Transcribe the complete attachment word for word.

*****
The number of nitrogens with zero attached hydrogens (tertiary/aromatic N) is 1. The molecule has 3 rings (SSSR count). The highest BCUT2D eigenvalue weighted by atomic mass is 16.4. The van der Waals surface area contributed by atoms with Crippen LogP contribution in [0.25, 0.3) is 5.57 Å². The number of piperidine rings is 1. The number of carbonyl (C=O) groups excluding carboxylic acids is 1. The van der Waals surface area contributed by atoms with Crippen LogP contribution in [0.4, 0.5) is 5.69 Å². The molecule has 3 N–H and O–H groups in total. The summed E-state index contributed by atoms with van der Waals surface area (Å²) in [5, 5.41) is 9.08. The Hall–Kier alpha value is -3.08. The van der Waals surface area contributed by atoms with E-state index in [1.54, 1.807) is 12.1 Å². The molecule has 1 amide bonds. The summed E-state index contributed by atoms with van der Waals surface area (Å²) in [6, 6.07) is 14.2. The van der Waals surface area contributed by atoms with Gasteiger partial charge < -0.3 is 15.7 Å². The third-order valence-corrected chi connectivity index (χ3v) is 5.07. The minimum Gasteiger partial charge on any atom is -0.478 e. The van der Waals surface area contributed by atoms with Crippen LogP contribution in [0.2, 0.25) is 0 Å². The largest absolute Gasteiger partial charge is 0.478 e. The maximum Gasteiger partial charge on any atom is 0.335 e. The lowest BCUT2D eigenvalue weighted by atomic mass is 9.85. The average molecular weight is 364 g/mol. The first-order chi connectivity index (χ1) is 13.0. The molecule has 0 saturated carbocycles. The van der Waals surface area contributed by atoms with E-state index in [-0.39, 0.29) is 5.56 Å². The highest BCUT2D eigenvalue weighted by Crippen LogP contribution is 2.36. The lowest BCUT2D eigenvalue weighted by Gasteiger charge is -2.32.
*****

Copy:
The number of nitrogens with zero attached hydrogens (tertiary/aromatic N) is 1. The molecule has 3 rings (SSSR count). The highest BCUT2D eigenvalue weighted by atomic mass is 16.4. The van der Waals surface area contributed by atoms with Crippen LogP contribution in [0.25, 0.3) is 5.57 Å². The number of piperidine rings is 1. The number of carbonyl (C=O) groups excluding carboxylic acids is 1. The van der Waals surface area contributed by atoms with Crippen LogP contribution in [0.4, 0.5) is 5.69 Å². The molecule has 3 N–H and O–H groups in total. The summed E-state index contributed by atoms with van der Waals surface area (Å²) in [5, 5.41) is 9.08. The Hall–Kier alpha value is -3.08. The van der Waals surface area contributed by atoms with E-state index in [1.54, 1.807) is 12.1 Å². The molecule has 1 amide bonds. The summed E-state index contributed by atoms with van der Waals surface area (Å²) in [6, 6.07) is 14.2. The van der Waals surface area contributed by atoms with Gasteiger partial charge < -0.3 is 15.7 Å². The third-order valence-corrected chi connectivity index (χ3v) is 5.07. The minimum Gasteiger partial charge on any atom is -0.478 e. The van der Waals surface area contributed by atoms with Crippen LogP contribution in [0.2, 0.25) is 0 Å². The largest absolute Gasteiger partial charge is 0.478 e. The maximum Gasteiger partial charge on any atom is 0.335 e. The lowest BCUT2D eigenvalue weighted by atomic mass is 9.85. The average molecular weight is 364 g/mol. The first-order chi connectivity index (χ1) is 13.0. The molecule has 0 saturated carbocycles. The van der Waals surface area contributed by atoms with E-state index in [-0.39, 0.29) is 5.56 Å². The highest BCUT2D eigenvalue weighted by Crippen LogP contribution is 2.36. The lowest BCUT2D eigenvalue weighted by Gasteiger charge is -2.32.